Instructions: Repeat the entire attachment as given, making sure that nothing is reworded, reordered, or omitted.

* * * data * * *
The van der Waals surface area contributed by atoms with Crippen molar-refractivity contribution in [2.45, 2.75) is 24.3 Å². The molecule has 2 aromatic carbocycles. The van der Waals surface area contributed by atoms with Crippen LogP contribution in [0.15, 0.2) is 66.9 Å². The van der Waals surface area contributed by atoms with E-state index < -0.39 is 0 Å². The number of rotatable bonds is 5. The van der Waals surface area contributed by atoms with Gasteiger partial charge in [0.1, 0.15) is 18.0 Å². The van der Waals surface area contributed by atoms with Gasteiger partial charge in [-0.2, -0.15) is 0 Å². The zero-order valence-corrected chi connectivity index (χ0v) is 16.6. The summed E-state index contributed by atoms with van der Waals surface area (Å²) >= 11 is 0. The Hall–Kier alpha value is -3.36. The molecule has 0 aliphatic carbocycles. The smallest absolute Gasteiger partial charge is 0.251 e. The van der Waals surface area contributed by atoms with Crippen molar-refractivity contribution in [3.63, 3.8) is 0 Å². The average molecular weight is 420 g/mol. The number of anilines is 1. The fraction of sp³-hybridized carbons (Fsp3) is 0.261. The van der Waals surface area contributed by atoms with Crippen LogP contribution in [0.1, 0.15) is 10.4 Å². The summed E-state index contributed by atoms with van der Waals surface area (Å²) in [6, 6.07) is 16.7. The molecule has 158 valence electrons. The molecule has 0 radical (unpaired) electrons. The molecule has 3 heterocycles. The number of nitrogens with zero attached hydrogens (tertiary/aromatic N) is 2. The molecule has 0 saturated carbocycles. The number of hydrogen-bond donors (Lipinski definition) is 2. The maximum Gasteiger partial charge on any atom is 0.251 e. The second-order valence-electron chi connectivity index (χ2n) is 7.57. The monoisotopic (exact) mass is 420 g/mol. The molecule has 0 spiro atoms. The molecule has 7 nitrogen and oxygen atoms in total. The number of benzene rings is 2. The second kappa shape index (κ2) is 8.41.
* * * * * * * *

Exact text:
The van der Waals surface area contributed by atoms with Crippen molar-refractivity contribution in [2.45, 2.75) is 24.3 Å². The molecule has 2 aromatic carbocycles. The van der Waals surface area contributed by atoms with Crippen LogP contribution in [0.15, 0.2) is 66.9 Å². The van der Waals surface area contributed by atoms with E-state index < -0.39 is 0 Å². The number of rotatable bonds is 5. The van der Waals surface area contributed by atoms with Gasteiger partial charge in [0.1, 0.15) is 18.0 Å². The van der Waals surface area contributed by atoms with Gasteiger partial charge in [-0.2, -0.15) is 0 Å². The zero-order valence-corrected chi connectivity index (χ0v) is 16.6. The summed E-state index contributed by atoms with van der Waals surface area (Å²) >= 11 is 0. The Hall–Kier alpha value is -3.36. The molecule has 0 aliphatic carbocycles. The smallest absolute Gasteiger partial charge is 0.251 e. The van der Waals surface area contributed by atoms with Crippen molar-refractivity contribution in [3.63, 3.8) is 0 Å². The average molecular weight is 420 g/mol. The number of anilines is 1. The fraction of sp³-hybridized carbons (Fsp3) is 0.261. The van der Waals surface area contributed by atoms with Crippen LogP contribution in [0.1, 0.15) is 10.4 Å². The summed E-state index contributed by atoms with van der Waals surface area (Å²) in [6, 6.07) is 16.7. The molecule has 158 valence electrons. The molecule has 0 radical (unpaired) electrons. The molecule has 3 heterocycles. The number of nitrogens with zero attached hydrogens (tertiary/aromatic N) is 2. The molecule has 0 saturated carbocycles. The number of hydrogen-bond donors (Lipinski definition) is 2. The maximum Gasteiger partial charge on any atom is 0.251 e. The second-order valence-electron chi connectivity index (χ2n) is 7.57. The monoisotopic (exact) mass is 420 g/mol. The molecule has 0 spiro atoms. The molecule has 7 nitrogen and oxygen atoms in total. The number of benzene rings is 2. The second kappa shape index (κ2) is 8.41.